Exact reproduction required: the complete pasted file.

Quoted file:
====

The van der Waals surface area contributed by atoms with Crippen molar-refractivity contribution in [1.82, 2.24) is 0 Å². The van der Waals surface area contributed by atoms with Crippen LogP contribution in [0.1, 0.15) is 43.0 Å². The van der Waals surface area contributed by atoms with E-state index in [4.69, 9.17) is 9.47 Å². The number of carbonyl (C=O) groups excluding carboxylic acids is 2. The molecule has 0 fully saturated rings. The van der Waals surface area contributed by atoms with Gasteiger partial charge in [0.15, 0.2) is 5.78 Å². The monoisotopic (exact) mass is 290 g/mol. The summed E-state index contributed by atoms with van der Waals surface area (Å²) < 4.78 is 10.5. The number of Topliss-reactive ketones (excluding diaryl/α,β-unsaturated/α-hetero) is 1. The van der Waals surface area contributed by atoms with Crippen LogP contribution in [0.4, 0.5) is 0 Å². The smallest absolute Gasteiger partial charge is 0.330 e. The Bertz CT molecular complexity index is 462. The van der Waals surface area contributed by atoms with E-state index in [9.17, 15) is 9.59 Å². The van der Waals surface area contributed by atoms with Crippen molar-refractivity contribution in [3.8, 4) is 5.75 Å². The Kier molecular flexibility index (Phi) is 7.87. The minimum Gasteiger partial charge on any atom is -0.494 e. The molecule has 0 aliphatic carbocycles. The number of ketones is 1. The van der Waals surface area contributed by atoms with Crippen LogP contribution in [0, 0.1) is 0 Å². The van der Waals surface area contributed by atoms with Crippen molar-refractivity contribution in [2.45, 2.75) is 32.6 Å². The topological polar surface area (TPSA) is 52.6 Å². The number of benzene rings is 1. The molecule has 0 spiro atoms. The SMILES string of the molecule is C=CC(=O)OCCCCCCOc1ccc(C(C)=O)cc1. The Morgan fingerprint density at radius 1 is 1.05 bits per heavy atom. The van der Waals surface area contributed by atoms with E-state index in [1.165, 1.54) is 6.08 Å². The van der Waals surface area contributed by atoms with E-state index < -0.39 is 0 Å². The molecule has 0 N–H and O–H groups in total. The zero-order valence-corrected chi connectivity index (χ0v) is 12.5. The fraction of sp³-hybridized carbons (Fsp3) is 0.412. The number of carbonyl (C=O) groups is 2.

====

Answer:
The van der Waals surface area contributed by atoms with Crippen molar-refractivity contribution in [1.82, 2.24) is 0 Å². The van der Waals surface area contributed by atoms with Crippen LogP contribution in [0.1, 0.15) is 43.0 Å². The van der Waals surface area contributed by atoms with E-state index in [4.69, 9.17) is 9.47 Å². The number of carbonyl (C=O) groups excluding carboxylic acids is 2. The molecule has 0 fully saturated rings. The van der Waals surface area contributed by atoms with Gasteiger partial charge in [0.15, 0.2) is 5.78 Å². The monoisotopic (exact) mass is 290 g/mol. The summed E-state index contributed by atoms with van der Waals surface area (Å²) < 4.78 is 10.5. The number of Topliss-reactive ketones (excluding diaryl/α,β-unsaturated/α-hetero) is 1. The van der Waals surface area contributed by atoms with Crippen LogP contribution in [0.4, 0.5) is 0 Å². The smallest absolute Gasteiger partial charge is 0.330 e. The Bertz CT molecular complexity index is 462. The van der Waals surface area contributed by atoms with E-state index in [9.17, 15) is 9.59 Å². The van der Waals surface area contributed by atoms with Crippen molar-refractivity contribution in [3.8, 4) is 5.75 Å². The Kier molecular flexibility index (Phi) is 7.87. The minimum Gasteiger partial charge on any atom is -0.494 e. The molecule has 0 aliphatic carbocycles. The number of ketones is 1. The van der Waals surface area contributed by atoms with Crippen LogP contribution in [0, 0.1) is 0 Å². The van der Waals surface area contributed by atoms with Crippen molar-refractivity contribution in [2.45, 2.75) is 32.6 Å². The topological polar surface area (TPSA) is 52.6 Å². The number of benzene rings is 1. The molecule has 0 spiro atoms. The SMILES string of the molecule is C=CC(=O)OCCCCCCOc1ccc(C(C)=O)cc1. The Morgan fingerprint density at radius 1 is 1.05 bits per heavy atom. The van der Waals surface area contributed by atoms with E-state index in [1.165, 1.54) is 6.08 Å². The van der Waals surface area contributed by atoms with E-state index < -0.39 is 0 Å². The molecule has 0 N–H and O–H groups in total. The zero-order valence-corrected chi connectivity index (χ0v) is 12.5. The fraction of sp³-hybridized carbons (Fsp3) is 0.412. The number of carbonyl (C=O) groups is 2.